ILNews

Offensive language results in disciplinary actions

Back to TopCommentsE-mailPrintBookmark and Share

Complaints based on a misconduct rule regarding how an attorney could offend others through prejudicial words or actions resulted in disciplinary orders in May and December 2010.

Prior to 2010, two orders regarding violations of Rule 8.4g were issued: one in 2005 and another in 2009.

Rule 8.4g states: “It is professional misconduct for a lawyer to engage in conduct, in a professional capacity, manifesting, by words or conduct, bias or prejudice based upon race, gender, religion, national origin, disability, sexual orientation, age, socioeconomic status, or similar factors. Legitimate advocacy respecting the foregoing factors does not violate this subsection. A trial judge’s finding that preemptory challenges were exercised on a discriminatory basis does not alone establish a violation of this Rule.”

Charles M. Kidd, staff attorney for the Indiana Supreme Court Disciplinary Commission, has been studying rules in other states similar to Rule 8.4g and frequently mentions it during his ethics continuing legal education sessions. He also plans to devote an entire CLE to the rule at the Indiana State Bar Association’s Solo and Small Firm Conference in June.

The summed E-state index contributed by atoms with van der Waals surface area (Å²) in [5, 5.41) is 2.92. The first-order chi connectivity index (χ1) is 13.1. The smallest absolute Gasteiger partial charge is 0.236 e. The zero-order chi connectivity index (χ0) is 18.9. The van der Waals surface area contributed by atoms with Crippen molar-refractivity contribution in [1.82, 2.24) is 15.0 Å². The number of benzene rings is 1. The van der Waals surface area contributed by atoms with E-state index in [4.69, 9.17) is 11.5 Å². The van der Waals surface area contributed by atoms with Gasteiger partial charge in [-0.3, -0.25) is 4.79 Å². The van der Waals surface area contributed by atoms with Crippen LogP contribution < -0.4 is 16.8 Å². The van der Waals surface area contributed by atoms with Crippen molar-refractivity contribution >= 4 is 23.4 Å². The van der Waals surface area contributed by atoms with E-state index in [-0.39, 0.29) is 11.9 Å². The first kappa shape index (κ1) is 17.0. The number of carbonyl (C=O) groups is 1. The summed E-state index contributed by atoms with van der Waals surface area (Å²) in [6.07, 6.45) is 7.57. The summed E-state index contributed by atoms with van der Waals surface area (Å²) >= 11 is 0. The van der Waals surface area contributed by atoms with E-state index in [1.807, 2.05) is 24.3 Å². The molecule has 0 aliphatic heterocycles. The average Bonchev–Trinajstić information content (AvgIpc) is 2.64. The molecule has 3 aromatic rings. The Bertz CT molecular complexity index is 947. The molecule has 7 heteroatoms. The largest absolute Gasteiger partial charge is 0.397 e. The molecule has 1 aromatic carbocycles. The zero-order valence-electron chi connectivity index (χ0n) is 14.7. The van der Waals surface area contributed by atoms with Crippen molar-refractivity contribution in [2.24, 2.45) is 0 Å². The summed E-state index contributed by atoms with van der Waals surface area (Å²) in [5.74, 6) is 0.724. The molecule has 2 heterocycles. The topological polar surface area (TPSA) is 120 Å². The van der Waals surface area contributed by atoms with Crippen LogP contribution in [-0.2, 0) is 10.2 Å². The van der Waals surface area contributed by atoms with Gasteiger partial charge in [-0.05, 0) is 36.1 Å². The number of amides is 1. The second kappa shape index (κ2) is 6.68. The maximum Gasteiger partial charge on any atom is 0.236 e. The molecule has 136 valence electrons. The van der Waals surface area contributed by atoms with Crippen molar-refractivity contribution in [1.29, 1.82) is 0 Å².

witte-michael-mug Witte

“There has been growing interest about the subject in the last 18 months or so not just because of the decided cases, but in fleshing out the scope of what the rule means. What is the notion of professional capacity? This notion isn’t just two people in a law office talking, but can be applied to a variety of contexts,” he said.

So far, none of the respondents in disciplinary matters involving Rule 8.4g have argued they were not acting in a professional capacity. However, the definition of “in a professional capacity” could be contested down the road, said Kidd and G. Michael Witte, the Disciplinary Commission executive secretary.

The Disciplinary Commission has used its own discretion to decide what does or doesn’t count, but both said a situation could arise where an attorney disagrees.

Witte said questions may also arise and be argued when it comes to an attorney’s use of social media.

“That’s a new territory. I’m sure at some point in my career here I’ll be faced with that particular question. That phrase, ‘in a professional capacity,’ is open to broad interpretation,” he said.

For instance, an attorney who posts a comment on a legal community website about a legal issue could argue that he wasn’t acting in a professional capacity, but that might be open to interpretation.

Past disciplinary orders

Two of the disciplinary actions involving Rule 8.4g involved behavior in a courtroom setting, one of the actions regarded the nature of a phone call, and the latest order regarded comments that an attorney made in an e-mail.